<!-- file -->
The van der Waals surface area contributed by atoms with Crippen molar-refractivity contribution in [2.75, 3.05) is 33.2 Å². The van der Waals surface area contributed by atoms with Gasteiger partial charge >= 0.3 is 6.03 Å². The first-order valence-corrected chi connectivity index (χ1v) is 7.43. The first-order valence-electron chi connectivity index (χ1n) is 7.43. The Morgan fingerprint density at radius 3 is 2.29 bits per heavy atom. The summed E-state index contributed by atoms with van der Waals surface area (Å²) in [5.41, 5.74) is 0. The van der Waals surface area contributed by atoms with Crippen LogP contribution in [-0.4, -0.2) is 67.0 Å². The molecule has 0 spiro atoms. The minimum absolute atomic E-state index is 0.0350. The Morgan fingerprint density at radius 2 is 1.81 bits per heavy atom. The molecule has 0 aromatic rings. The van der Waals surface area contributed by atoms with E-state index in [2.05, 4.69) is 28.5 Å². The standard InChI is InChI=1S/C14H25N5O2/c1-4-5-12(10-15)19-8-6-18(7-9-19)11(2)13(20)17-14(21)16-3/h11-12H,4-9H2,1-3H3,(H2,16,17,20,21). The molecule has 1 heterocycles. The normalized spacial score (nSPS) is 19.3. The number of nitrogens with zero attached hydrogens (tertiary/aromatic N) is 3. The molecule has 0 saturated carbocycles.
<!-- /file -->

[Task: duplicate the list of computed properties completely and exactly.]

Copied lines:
The van der Waals surface area contributed by atoms with Crippen molar-refractivity contribution in [2.75, 3.05) is 33.2 Å². The van der Waals surface area contributed by atoms with Gasteiger partial charge >= 0.3 is 6.03 Å². The first-order valence-corrected chi connectivity index (χ1v) is 7.43. The first-order valence-electron chi connectivity index (χ1n) is 7.43. The Morgan fingerprint density at radius 3 is 2.29 bits per heavy atom. The summed E-state index contributed by atoms with van der Waals surface area (Å²) in [5.41, 5.74) is 0. The van der Waals surface area contributed by atoms with Crippen LogP contribution in [-0.4, -0.2) is 67.0 Å². The molecule has 0 spiro atoms. The minimum absolute atomic E-state index is 0.0350. The Morgan fingerprint density at radius 2 is 1.81 bits per heavy atom. The molecule has 0 aromatic rings. The van der Waals surface area contributed by atoms with E-state index in [2.05, 4.69) is 28.5 Å². The standard InChI is InChI=1S/C14H25N5O2/c1-4-5-12(10-15)19-8-6-18(7-9-19)11(2)13(20)17-14(21)16-3/h11-12H,4-9H2,1-3H3,(H2,16,17,20,21). The molecule has 1 heterocycles. The normalized spacial score (nSPS) is 19.3. The number of nitrogens with zero attached hydrogens (tertiary/aromatic N) is 3. The molecule has 0 saturated carbocycles.